It is important to keep up-to-date with information regarding the Coronavirus, especially when it concerns regulations or guidelines for public interactions in your area. But obsessing over the latest Coronavirus news can be  unhealthy and detrimental to your mental health. Consider limiting your news intake to just one or two times a day. Also, remember to check the reliability of your news source. One of the best sources of information about the Coronavirus is the CDC (Centers for Disease Control and Prevention). Another great resource for mental health coping strategies during these unprecedented times is NAMI (the National Alliance on Mental Illness), which we encourage everyone to read. 

3.Stay physically active

WHO, otherwise known as the World Health Organization, strongly recommends that everyone finds a way to stay physically active during self-quarantine. It’s important to our health and well-being to avoid remaining sedentary. Try taking a few breaks during your day to go on short walks, even if it’s just around your house. And get outside if you can! Just remember that if you plan on exercising outside, to do so by abiding by the CDC guidelines.

Become absorbed in James Joyce’s Ulysses this summer!

David R. Sherman, Associate Professor of English at Brandeis, will lead a course on Joyce’s Ulysses this summer.

Session I: June 1 to July 3, 2020
Days: M, T, W, Th
Time: 11:10am – 1:10pm
Credit Hours: 4 Credits
Brandeis Graduation Requirement Fulfilled: WI, HUM

This seminar is an opportunity to become absorbed in Joyce’s Ulysses as a member of an interpretive community. Published in 1922, this novel has impacted modern literature like no other. A novel at the edge of the genre of the novel, Ulysses is a highly experimental, weirdly delightful, and encyclopedic world-making project.

This class will explore the novel chapter by chapter, with parallel readings of Homer and other intertexts. This course will also consider the place of Ulysses in modernism: the explosive cultural project across the arts in the early 20th century that is still with us.

As a four-credit course, it is based on the expectation that students will work for at least three hours outside of class for every class contact hour (doing assigned readings, research, papers and projects, and so on). The learning goals for this course include:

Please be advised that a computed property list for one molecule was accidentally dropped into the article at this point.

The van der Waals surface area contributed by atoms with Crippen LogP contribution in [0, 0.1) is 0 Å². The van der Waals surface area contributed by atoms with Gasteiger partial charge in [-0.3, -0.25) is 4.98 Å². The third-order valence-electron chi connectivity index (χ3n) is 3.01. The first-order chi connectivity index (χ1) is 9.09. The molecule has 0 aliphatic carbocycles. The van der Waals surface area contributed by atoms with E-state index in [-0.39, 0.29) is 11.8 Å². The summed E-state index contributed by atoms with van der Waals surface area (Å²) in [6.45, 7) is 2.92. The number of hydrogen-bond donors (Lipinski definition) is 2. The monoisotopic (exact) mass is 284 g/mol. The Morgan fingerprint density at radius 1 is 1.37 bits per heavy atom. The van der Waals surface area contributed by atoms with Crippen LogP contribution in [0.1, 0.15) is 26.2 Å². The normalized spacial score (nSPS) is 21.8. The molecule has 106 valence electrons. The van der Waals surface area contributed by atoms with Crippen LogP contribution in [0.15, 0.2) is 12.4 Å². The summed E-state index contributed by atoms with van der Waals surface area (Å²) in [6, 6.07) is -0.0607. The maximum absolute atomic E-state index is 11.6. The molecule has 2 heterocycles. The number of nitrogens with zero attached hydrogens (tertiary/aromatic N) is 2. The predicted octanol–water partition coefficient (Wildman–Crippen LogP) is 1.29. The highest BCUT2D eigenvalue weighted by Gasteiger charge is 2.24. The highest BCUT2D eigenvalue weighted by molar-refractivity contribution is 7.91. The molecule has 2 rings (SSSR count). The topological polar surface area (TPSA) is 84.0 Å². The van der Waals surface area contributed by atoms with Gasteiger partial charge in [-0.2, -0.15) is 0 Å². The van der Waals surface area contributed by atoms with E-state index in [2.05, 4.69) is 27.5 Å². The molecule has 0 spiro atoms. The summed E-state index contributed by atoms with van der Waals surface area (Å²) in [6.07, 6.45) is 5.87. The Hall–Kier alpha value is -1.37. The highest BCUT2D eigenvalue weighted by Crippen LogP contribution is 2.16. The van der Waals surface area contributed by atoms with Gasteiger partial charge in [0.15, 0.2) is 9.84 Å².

• developing the ability to closely read and re-read complex texts and to make nuanced
    descriptions of their stylistic patterns, structural principles, rhetorical techniques and
    other aspects of their aesthetic force and signifying effects;
  • developing skills with analytic and interpretive writing, through feedback and revision
    researching and presenting information about scholarly debates around Ulysses
    mapping Ulysses in relation to other modernist cultural movements;
  • designing creative or non-academic responses to Ulysses, in various media and genres

Our intensive, collaborative approach to Ulysses will serve different needs for each student, based on individual academic and creative commitments – view the full course syllabus here

Summer registration in Sage is open and some classes are already full – so be sure to enroll soon!

We are fully online this summer!

To ensure everyone’s health and safety, all Summer School sessions are now online for summer 2020.

Based on the expectation that social distancing will continue throughout the summer, the Brandeis Summer School will now offer all of the 5-week courses in Undergraduate Summer Session 1 and Session 2 via “remote learning.” As in past years, we will also offer a number (now greatly expanded) of 10-week asynchronous online classes.

What is the difference between 5-week Session 1 and Session 2 courses, and 10-week Session O?
  • Session 1 (June 1 – July 3, 2020) and Session 2 (July 6 – August 7, 2020) will offer five-week courses via “remote learning,” through which you’ll engage with instructors and classmates by utilizing Zoom for synchronous meetings, as well as LATTE.